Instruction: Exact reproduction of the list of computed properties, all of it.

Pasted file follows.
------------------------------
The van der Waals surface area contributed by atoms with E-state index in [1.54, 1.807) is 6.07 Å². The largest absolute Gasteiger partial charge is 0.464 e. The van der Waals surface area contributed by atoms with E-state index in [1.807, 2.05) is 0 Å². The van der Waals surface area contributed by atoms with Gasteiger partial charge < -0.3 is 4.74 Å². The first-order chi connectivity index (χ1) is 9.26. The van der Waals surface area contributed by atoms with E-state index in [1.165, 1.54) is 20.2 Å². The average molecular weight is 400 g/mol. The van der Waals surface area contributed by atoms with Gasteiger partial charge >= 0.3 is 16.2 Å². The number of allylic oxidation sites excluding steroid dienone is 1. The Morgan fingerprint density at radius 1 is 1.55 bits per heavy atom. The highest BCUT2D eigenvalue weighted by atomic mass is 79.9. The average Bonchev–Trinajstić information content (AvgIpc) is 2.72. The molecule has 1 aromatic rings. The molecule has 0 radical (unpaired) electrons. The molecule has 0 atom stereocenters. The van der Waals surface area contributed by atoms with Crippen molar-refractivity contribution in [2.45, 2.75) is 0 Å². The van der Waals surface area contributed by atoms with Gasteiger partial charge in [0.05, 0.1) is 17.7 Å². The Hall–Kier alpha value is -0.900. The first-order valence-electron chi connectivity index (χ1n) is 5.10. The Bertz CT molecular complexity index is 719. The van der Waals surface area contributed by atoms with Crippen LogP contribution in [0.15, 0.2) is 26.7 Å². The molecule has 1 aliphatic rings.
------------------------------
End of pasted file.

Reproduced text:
The van der Waals surface area contributed by atoms with E-state index in [1.54, 1.807) is 6.07 Å². The largest absolute Gasteiger partial charge is 0.464 e. The van der Waals surface area contributed by atoms with E-state index in [1.807, 2.05) is 0 Å². The van der Waals surface area contributed by atoms with Gasteiger partial charge < -0.3 is 4.74 Å². The first-order chi connectivity index (χ1) is 9.26. The van der Waals surface area contributed by atoms with E-state index in [1.165, 1.54) is 20.2 Å². The average molecular weight is 400 g/mol. The van der Waals surface area contributed by atoms with Gasteiger partial charge >= 0.3 is 16.2 Å². The number of allylic oxidation sites excluding steroid dienone is 1. The Morgan fingerprint density at radius 1 is 1.55 bits per heavy atom. The highest BCUT2D eigenvalue weighted by atomic mass is 79.9. The average Bonchev–Trinajstić information content (AvgIpc) is 2.72. The molecule has 1 aromatic rings. The molecule has 0 radical (unpaired) electrons. The molecule has 0 atom stereocenters. The van der Waals surface area contributed by atoms with Crippen molar-refractivity contribution in [2.45, 2.75) is 0 Å². The van der Waals surface area contributed by atoms with Gasteiger partial charge in [0.05, 0.1) is 17.7 Å². The Hall–Kier alpha value is -0.900. The first-order valence-electron chi connectivity index (χ1n) is 5.10. The Bertz CT molecular complexity index is 719. The van der Waals surface area contributed by atoms with Crippen LogP contribution in [0.15, 0.2) is 26.7 Å². The molecule has 1 aliphatic rings.